So, you’re on the road for work again, are you? Or, you’re heading out soon? Regardless of when, if you travel for work you should know about the information risks of travel and how it increases the risk of identity theft and, therefore, future social engineering attempts.
How does travel affect identity theft?
When you pack up to go on a trip, work or personal, you take at least two items that contain sensitive, personally identifiable information: your license, and your ticket or a device that contains your ticket. A malicious actor’s desire to duplicate this information means travel increases the risk of information theft. When travelling you consolidate all your information, and your company’s information, to your person and transport it through, and to, locations and the environment with which you are unfamiliar. This puts you at a disadvantage.
Your driver’s license contains extremely sensitive information such as your name, birthday, signature, address, and license number. Your ticket has a bar or QR code that, because it can be read by the airline’s scanner, can be read by many scanners. This includes valuable information like your confirmation number, sensitive PII, and often airline rewards numbers. These details can be used in social engineering attacks like spear-phishing or phishing campaigns against you.
In addition to your license and ticket information, travel increases the risk of information theft because you are likely carrying technology used to connect to networks which can leave your and your company’s information increasingly vulnerable. However, you have control over how this information is exposed.
How can we protect ourselves and our PII while travelling?
Always be alert and aware. For physical items, have an organizational system where you know what information exists where. Keeping a dedicated location, such as a specific pocket, for your ticket and only your ticket will reduce the risk that the ticket is left in the open where its code can be photographed or scanned. Maintain a separate and dedicated area for any payment options, like cash or credit cards, and another still for your license. Keeping these items separated will mean a pickpocket would have less of an opportunity to lift the documents all together, reducing the information they have as well as the replacement hassle, and it will also limit accidentally dropping or exposing one while using another.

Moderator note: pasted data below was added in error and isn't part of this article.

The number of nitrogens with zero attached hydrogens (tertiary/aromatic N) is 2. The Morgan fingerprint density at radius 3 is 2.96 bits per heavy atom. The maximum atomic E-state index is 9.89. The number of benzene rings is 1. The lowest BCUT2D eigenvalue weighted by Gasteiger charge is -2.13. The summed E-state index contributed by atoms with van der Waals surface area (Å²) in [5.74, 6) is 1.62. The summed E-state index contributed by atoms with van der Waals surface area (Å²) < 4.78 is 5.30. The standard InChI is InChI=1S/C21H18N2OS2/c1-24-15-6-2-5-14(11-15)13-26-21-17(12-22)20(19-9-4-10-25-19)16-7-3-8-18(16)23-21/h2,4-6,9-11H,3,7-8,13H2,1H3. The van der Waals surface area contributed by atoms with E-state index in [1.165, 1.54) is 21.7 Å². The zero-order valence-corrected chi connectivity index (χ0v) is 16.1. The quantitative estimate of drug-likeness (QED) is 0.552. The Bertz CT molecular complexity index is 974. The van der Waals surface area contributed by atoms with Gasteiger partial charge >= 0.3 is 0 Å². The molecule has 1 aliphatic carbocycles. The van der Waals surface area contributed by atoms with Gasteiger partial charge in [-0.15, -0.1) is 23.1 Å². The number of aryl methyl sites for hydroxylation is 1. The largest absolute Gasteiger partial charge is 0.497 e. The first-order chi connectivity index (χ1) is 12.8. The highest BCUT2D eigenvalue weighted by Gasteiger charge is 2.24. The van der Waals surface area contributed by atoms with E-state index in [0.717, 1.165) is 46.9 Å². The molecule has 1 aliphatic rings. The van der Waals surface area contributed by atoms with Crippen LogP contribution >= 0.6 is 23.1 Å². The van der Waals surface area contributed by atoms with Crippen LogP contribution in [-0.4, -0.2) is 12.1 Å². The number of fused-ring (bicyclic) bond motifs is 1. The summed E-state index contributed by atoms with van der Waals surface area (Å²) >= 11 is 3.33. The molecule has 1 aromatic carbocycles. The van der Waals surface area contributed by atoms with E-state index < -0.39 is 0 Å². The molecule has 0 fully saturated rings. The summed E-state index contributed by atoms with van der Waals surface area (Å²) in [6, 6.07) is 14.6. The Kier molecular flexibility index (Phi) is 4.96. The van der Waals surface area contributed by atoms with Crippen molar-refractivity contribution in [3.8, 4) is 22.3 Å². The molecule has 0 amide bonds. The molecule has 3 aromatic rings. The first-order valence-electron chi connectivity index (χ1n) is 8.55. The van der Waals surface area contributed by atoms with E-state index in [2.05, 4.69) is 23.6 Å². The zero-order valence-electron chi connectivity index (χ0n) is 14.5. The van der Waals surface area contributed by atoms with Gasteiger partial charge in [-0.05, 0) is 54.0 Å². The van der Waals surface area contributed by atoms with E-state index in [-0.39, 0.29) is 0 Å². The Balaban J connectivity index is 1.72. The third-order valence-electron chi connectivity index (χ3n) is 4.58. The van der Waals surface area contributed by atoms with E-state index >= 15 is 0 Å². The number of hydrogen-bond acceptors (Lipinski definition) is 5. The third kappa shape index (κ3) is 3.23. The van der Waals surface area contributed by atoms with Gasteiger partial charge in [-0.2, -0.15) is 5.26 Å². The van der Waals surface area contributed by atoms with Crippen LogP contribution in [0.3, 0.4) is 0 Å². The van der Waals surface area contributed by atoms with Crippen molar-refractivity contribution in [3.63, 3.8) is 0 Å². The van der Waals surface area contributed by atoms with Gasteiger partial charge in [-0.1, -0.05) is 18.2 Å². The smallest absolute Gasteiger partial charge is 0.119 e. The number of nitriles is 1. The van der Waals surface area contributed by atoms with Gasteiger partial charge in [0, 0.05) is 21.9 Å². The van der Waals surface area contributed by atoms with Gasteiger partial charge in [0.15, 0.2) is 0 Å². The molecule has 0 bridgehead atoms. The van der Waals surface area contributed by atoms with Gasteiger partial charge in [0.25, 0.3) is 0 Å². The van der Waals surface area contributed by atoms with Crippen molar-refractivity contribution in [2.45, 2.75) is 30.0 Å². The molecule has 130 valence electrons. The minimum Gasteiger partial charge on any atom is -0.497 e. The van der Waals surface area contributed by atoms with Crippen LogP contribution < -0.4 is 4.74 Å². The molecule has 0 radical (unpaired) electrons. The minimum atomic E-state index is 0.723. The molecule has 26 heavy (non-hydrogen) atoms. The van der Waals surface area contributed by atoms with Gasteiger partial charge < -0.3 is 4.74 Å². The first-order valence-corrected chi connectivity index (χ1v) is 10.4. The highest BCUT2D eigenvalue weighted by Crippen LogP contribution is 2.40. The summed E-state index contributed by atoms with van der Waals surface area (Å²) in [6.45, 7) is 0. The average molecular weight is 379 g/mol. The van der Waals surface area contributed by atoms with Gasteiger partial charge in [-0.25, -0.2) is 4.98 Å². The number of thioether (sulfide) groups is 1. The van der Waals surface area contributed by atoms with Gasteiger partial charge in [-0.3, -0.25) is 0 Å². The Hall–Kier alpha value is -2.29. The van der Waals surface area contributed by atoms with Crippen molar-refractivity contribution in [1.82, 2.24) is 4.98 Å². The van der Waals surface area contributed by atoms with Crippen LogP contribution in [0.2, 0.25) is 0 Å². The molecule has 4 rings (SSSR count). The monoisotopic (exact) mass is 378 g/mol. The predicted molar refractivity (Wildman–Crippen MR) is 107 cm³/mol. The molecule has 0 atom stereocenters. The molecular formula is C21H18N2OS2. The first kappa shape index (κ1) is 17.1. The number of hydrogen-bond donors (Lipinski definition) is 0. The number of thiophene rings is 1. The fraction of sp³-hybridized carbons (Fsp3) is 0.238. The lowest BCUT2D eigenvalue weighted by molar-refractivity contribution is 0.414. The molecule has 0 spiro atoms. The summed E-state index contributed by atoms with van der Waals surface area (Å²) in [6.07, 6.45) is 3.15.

Technology is a separate hurdle where travel increases the risk of information theft that can expose both you and your company. Recently, the list of the top 10 airports travellers is most likely to be hacked in was released. The list makes it clear that frequent travellers will struggle to avoid all these airports, and other airports pose a threat even if they are not included in this list. The information obtained from your devices or person while travelling could lead to future social engineering attacks by exposing information that can be used to launch a sophisticated phishing campaign targeted at a known operating system or type of computer-based on information gathered by an attacker while travelling.
Let’s discuss some ways to travel safely with your devices:
- Don’t join public WiFi. Download necessary documents to work on or entertainment options before leaving a secure network;
- Travel with a personal hotspot to use your own network you tether your devices to;
- Get a Virtual Private Network (VPN) for personal use. We recommend researching VPN options and using one that limits the leakage of information, then using a secure VPN on all your devices. Generally, the free VPN options are not the most secure;
- Avoid plugging your devices into un-known ports, and avoid plugging anything unknown into your devices;
- Purchase privacy screens for devices you plan to use in public to avoid anyone shoulder-surfing you for information;
- Avoiding sharing geolocation information while travelling; and
- Be vague in any Out-Of-Office messages you may leave on your email account. Information left in OOO messages can be used by malicious actors without your immediate knowledge, or without your knowledge at all. These can indicate your absence from the office which could allow for a bad actor to impersonate you while you are away.
Stay alert and aware!